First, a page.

Housing market improves as rising mortgage rates weigh on sales

A house in Chicago, Illinois is offered for sale.

Scott Olsen | fake images

One of the tightest real estate markets in history could be getting fatter. The supply of homes for sale could increase in the coming weeks, according to new data from Realtor.com.

In April, inventory was 12% lower than the same month last year, the smallest year-over-year decline since late 2019. Another reading for just the last week of April shows inventory was down just 3% from to the previous year. .

“April’s data suggests a positive turn of events is coming for weary shoppers: If the trends we’re seeing now hold, we could see year-over-year inventory growth in the coming weeks,” said Danielle Hale, senior economist. head of Realtor.com.

The change in supply is likely due to a slower pace of sales stemming from the recent rapid rise in mortgage rates, which has made expensive homes even more expensive. The average 30-year fixed rate has risen more than 2.5 percentage points since the beginning of the year.

New listings fell 0.9% in April compared to a year ago, and the number of active listings remains 67% below pre-pandemic levels. The growth in supply is being led by midsize family homes as fewer are under contract despite it being the spring market, a popular time for families to buy homes.

Higher mortgage rates, combined with record home prices, have pushed out much of the competition. Home prices have risen 34% since the start of the pandemic. The monthly mortgage payment on a $400,000 home, with a 20% down payment, is now $467 more than it was in March 2020, according to Realtor.com.

These factors are translating into fewer potential buyers and a slowdown in bidding wars.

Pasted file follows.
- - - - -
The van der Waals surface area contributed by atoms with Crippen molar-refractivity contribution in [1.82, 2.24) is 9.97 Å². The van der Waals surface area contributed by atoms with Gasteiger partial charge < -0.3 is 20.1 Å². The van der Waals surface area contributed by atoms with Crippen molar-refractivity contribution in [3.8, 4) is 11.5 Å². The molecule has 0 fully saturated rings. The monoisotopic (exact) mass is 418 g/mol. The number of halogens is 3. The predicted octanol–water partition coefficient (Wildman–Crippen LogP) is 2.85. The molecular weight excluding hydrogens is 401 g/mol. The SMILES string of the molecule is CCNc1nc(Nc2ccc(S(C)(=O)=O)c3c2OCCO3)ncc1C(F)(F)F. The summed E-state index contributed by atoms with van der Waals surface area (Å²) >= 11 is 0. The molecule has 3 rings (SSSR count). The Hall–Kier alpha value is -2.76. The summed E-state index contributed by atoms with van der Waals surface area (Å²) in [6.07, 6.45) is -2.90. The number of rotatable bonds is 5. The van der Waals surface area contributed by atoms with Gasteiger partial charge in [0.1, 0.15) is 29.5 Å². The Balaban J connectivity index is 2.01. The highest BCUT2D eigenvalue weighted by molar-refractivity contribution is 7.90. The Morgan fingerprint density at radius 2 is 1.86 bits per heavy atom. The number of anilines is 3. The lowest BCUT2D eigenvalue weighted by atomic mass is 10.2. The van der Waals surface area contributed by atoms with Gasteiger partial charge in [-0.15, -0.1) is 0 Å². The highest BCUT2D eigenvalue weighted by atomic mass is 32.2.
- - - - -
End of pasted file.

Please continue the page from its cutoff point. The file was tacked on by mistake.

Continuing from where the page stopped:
“Sanity seems to be coming back,” said Paul Legere, a buying agent with the Joel Nelson Group in Washington, DC. He said the lender he works with says that one in four potential mortgage borrowers has been pushed out of the market because of higher rates.

“The 25% reduction in buyers brings us to some sort of sanity, but it’s still tough for less strong buyers,” Legere said. He said the million-dollar market remains “vigorous.”

The typical home spent just 34 days on the market, down six days from a year ago, which beat the previous record of 36 days in June 2021, according to Realtor.com. Homes sold at the fastest rate year over year in the following markets: Miami, St. Louis, Raleigh, Orlando and Hartford.

While it’s not one of the fastest-moving markets, deals remain strong in the Boston area, even in the luxury sector, said realtor Dana Bull of Sotheby’s International Realty.

“Pricing hasn’t cooled off yet, but some sellers have unrealistic expectations on price. Some tough conversations are taking place ahead of the listing to set expectations with sellers,” Bull said. “Although inventory is on the rise, buyers are still getting out of the woodwork and committed to landing homes, so new inventory and new demand appear to be rising in unison.”

The key to inventory growth will be fewer buyers and more sellers, but affordability conditions don’t favor that. Homes are now less affordable in 95% of US housing markets compared to their historical averages, according to recent calculations by Black Knight, a mortgage technology and data provider.

Another Gallup poll found that about 70% of Americans say now is a bad time to buy a home. That’s the highest proportion since the polling organization began asking the question in 1978.

“The next eight weeks are going to be crucial for buyers and sellers as this is a pivotal time,” Bull said. “Buyers want to secure homes right now, and sellers want to capitalize on peak demand.”

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